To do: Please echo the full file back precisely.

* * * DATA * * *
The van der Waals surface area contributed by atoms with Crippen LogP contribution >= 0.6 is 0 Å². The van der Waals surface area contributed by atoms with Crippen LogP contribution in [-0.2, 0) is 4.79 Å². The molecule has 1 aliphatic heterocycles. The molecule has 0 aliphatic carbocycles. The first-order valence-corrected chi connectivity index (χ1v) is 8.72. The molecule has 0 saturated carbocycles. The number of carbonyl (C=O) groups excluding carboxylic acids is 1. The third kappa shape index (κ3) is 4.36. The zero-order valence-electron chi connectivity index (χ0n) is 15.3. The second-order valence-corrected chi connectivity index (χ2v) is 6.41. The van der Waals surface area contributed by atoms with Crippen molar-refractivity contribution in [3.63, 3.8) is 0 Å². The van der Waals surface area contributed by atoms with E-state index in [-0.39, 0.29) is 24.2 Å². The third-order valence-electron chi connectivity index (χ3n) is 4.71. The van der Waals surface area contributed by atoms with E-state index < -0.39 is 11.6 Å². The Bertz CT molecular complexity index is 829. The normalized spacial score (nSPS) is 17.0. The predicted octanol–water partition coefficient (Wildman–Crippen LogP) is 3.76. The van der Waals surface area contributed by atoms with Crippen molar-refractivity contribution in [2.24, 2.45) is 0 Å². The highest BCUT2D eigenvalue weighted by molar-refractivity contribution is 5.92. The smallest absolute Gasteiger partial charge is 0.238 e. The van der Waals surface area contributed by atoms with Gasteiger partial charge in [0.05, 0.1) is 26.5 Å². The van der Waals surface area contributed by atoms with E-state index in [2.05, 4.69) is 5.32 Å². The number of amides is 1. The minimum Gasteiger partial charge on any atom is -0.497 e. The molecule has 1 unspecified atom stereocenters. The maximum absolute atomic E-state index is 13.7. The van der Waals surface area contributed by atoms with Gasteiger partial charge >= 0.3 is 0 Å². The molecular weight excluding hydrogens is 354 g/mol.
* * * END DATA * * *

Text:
The van der Waals surface area contributed by atoms with Crippen LogP contribution >= 0.6 is 0 Å². The van der Waals surface area contributed by atoms with Crippen LogP contribution in [-0.2, 0) is 4.79 Å². The molecule has 1 aliphatic heterocycles. The molecule has 0 aliphatic carbocycles. The first-order valence-corrected chi connectivity index (χ1v) is 8.72. The molecule has 0 saturated carbocycles. The number of carbonyl (C=O) groups excluding carboxylic acids is 1. The third kappa shape index (κ3) is 4.36. The zero-order valence-electron chi connectivity index (χ0n) is 15.3. The second-order valence-corrected chi connectivity index (χ2v) is 6.41. The van der Waals surface area contributed by atoms with Crippen molar-refractivity contribution in [3.63, 3.8) is 0 Å². The van der Waals surface area contributed by atoms with E-state index in [-0.39, 0.29) is 24.2 Å². The third-order valence-electron chi connectivity index (χ3n) is 4.71. The van der Waals surface area contributed by atoms with E-state index < -0.39 is 11.6 Å². The Bertz CT molecular complexity index is 829. The normalized spacial score (nSPS) is 17.0. The predicted octanol–water partition coefficient (Wildman–Crippen LogP) is 3.76. The van der Waals surface area contributed by atoms with Crippen molar-refractivity contribution in [2.24, 2.45) is 0 Å². The highest BCUT2D eigenvalue weighted by molar-refractivity contribution is 5.92. The smallest absolute Gasteiger partial charge is 0.238 e. The van der Waals surface area contributed by atoms with Gasteiger partial charge in [0.05, 0.1) is 26.5 Å². The van der Waals surface area contributed by atoms with E-state index in [2.05, 4.69) is 5.32 Å². The number of amides is 1. The minimum Gasteiger partial charge on any atom is -0.497 e. The molecule has 1 unspecified atom stereocenters. The maximum absolute atomic E-state index is 13.7. The van der Waals surface area contributed by atoms with Gasteiger partial charge >= 0.3 is 0 Å². The molecular weight excluding hydrogens is 354 g/mol.